Since his last visit to Nevada last month, U.S. Senator Cory Booker (D-New Jersey) has made plenty of news. He’s been releasing policy plans on gun violence, reproductive rights, and immigration reform. Even as some of the other 2020 Democratic presidential candidates have been going to (a different kind of) great lengths to catch our attention, Booker has generally stuck to his vision for a better future, and a growing suite of policies to translate that vision to reality.
At Sun City Anthem in Henderson, we caught up with Booker as he met with just over 200 Nevada Democrats and likely caucus-goers. Today, Booker continued urging Nevada Democrats to dream bigger and aspire for better as he exclaimed, “I believe it’s time for a new generation of dreamers to take responsibility and to dream anew. It’s time for us to dream again!”
“We are one people. We are one nation. We all have a lot of common pain, but we’ve lost a sense of common purpose.”
– Cory Booker
At UNLV last month, Cory Booker spoke of his dream for a better America. As Booker sees it, “What’s going to become of our dream, the dream of America? This is the time for us to take responsibility for that dream. Dare I say, this is the time for us to dream again.”
Since then, Booker has forged ahead with a thorough gun violence prevention plan that includes a “purchase-to-permit” licensing program to better equip authorities to ensure dangerous firearms don’t fall into the wrong hands. When Georgia, Alabama, and a few other “red states” passed legislation designed to provoke a new U.S. Supreme Court decision that may result in the upending of Roe v. Wade, Booker responded with a plan of action to defend legal abortion that includes a pledge to only nominate federal judges who will protect women’s rights, federal legislation to ensure access to safe and legal abortion and contraception regardless of one’s income, and the creation of a new “White House Office of Reproductive Freedom” to coordinate federal efforts to protect reproductive health care access. And with immigrant communities in Nevada and elsewhere facing escalating attacks from President Donald Trump, Booker has reintroduced legislation to curb the 287(g) program that the Trump administration is using to weaponize local law enforcement against immigrant families.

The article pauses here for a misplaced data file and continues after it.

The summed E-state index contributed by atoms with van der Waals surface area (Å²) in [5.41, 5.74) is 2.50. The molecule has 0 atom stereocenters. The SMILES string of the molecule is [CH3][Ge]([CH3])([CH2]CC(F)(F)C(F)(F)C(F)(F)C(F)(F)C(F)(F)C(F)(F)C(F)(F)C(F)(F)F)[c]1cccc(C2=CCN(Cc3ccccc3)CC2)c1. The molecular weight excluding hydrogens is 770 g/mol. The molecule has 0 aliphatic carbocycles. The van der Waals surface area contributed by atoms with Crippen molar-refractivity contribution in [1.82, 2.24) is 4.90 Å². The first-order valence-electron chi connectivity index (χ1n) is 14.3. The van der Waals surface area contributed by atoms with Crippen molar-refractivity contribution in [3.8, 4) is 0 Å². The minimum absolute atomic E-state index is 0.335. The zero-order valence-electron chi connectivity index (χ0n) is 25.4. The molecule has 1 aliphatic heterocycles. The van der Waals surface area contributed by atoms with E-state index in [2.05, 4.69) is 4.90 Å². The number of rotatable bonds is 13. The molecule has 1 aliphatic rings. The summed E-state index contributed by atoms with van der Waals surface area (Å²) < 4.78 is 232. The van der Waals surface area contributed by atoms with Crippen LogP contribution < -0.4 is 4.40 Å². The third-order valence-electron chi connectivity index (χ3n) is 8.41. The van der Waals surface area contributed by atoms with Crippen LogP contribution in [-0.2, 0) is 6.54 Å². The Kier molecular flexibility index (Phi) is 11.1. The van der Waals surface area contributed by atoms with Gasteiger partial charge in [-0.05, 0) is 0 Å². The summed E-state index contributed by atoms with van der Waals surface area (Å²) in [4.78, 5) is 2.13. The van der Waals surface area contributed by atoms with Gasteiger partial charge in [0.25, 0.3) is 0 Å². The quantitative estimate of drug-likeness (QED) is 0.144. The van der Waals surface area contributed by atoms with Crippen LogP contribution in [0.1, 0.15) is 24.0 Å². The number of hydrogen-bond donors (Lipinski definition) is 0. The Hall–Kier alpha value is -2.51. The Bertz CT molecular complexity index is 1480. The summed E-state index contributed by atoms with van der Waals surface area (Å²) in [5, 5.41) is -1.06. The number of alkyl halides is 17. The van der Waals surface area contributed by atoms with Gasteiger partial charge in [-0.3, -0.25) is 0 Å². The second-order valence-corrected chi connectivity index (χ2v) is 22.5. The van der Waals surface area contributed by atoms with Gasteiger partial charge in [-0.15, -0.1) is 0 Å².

At today’s town hall style meeting with the Sun City Anthem Democratic Club, Booker addressed these and other issues, and he spoke about how he’d work to resolve these issues. As Booker still sees it, “We are one people. We are one nation. We all have a lot of common pain, but we’ve lost a sense of common purpose.”
“The way we overcame that darkness was by showing more light. The way we overcame that hate was by showing more love.”
– Cory Booker
While Booker generally stuck to his positive message of patriotism, love, and “common purpose”, he snuck in a few softly subtle reads of his rival Democrats. Less than 48 hours before fellow Senator Bernie Sanders (I-Vermont) preaches his message of “political revolution” to this same group, Booker noted, “If you want to go fast, go alone. If you want to go far, go together.” He then added, “We don’t need saviors in our politics. We need better results.”
And in a gentle rebuttal to former Vice President Joe Biden and his “electability” theme, Booker stressed, “I know we want to beat Donald Trump, but let’s not just settle for that. That’s the floor. That should not be the ceiling. There was a lot that was broken before Donald Trump was elected.”
And in a rebuttal to those in the party who want a nominee who will give President Donald Trump some tastes of his own medicine, Booker cautioned, “We can not win by playing on Donald Trump’s turf. We are not going to win by showing the worst of who we are, but the best of who we are.” As he recalled other dark moments in American history, such as our first Civil War and the struggle to end the Jim Crow era, Booker declared, “The way we overcame that darkness was by showing more light. The way we overcame that hate was by showing more love.”